Am I A Hamburger?

“There are only 40 people in the world, and five of them are hamburgers.” — Captain Beefheart

As I scan back through the span of days that mysterious forces have granted me the luck to have, I find proof that although I am cooked a little rare, I may be a hamburger. When I allow myself the question “how am I not like everybody else?” I submit that it’s getting really hard to feel unique. And here’s why:

1. There is a lot in a name. Or not. I started life as a “Jennifer,” since my hapless parents grabbed that out of the zeitgeist in Oberlin spring of 1967. Was fast-tracked into statistical anonymity in the 1970s when my name became the most overused in the country. In the 1980s, I had the great fortune of being in high school when the Tommy Tutone song “867-5309” played incessantly on top 40, a song that refuses to die to this day, and which was chanted mockingly at me just yesterday by a full grown man. Some of our demographic bulge turned themselves into “Jennas,” others “Jen.” To be addressed as “Jennifer” reminded me of my grandparents. So I picked “Jennie” with the “ie” since I found that “Jenny” is defined in many dictionaries as a “female pack mule.” Why it never occurred to me to bail myself out by using my middle name “Zarr” instead, I do not know. Who could be called a hamburger with a name like that? You can’t rush for a sorority with a name like Zarr, but you can certainly be an art student or a bass player in a math rock band.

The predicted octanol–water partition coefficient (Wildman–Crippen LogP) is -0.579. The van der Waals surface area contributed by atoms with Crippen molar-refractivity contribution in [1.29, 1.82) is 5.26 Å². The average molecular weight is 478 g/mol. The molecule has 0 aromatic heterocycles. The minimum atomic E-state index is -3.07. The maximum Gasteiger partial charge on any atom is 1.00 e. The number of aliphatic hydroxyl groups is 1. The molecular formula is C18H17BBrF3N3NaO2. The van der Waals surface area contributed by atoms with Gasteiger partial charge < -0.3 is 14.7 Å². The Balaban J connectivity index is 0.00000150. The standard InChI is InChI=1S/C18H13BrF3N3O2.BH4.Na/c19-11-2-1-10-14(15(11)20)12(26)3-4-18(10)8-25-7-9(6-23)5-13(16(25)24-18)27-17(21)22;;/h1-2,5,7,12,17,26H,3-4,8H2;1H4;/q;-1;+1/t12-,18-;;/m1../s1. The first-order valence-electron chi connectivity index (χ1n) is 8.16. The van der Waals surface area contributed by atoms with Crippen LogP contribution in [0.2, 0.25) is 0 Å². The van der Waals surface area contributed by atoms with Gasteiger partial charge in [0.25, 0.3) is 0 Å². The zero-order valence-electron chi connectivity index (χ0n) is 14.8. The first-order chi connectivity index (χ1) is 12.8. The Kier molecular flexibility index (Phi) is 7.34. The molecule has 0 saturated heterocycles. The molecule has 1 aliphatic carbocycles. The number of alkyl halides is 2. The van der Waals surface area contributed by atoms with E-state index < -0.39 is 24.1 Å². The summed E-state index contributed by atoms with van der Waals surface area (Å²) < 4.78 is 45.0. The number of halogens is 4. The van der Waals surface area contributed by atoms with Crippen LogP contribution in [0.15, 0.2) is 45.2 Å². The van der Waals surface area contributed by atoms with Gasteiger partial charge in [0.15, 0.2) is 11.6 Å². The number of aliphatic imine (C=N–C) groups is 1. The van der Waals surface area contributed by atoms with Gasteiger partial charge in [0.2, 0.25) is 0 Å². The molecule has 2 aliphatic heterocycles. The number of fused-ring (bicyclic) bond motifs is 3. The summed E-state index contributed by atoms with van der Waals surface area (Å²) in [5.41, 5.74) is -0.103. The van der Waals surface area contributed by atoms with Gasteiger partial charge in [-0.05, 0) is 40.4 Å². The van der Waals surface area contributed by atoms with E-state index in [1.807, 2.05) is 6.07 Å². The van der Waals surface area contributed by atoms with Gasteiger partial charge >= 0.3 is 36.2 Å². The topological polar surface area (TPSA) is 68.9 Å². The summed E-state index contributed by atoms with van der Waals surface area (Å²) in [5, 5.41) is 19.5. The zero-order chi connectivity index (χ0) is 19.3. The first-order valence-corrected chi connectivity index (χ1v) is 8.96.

2. Hetero-normative. After a haphazard turn with bisexuality, I settled into a codified gender role with a husband, and built my life around monogamy, despite full knowledge of Simone de Beauvoir’s caveat that marriage “almost always destroys woman.” It is my belief there is very little that is “normal” about the marriage relationship, which makes me an outlier of the hetero world, at least philosophically; But not enough of an outlier to act. As the literature of adultery reminds us, it is all too common to have a humdrum marriage. It takes a unique couple and a surplus of imagination to keep the love alive.

3. Tattoos: Two. Ear piercings: Five. No further comment necessary.

4. Garden Variety Drunk: As a problem drinker, I was what is called in the recovery world as “garden variety.” Once when I talked about giving up on demon alcohol, a friend said he really wished I wouldn’t because he would miss the “funny things” I said. In a blackout most of the time, I can’t confirm, but I do know from the aftermath that I was also unpredictable and destructive.  On a mild night, I was that inebriated dancer prone to making casualties of houseplants and other people’s cats. On bad nights, I smashed things: A mirror, for no apparent reason, my face into concrete, and eventually, a car into a cement wall. From smashing the glass, I’m very sure I got the attenuated seven years of bad luck, non-sequentially maybe. Whatever. The fun had to stop.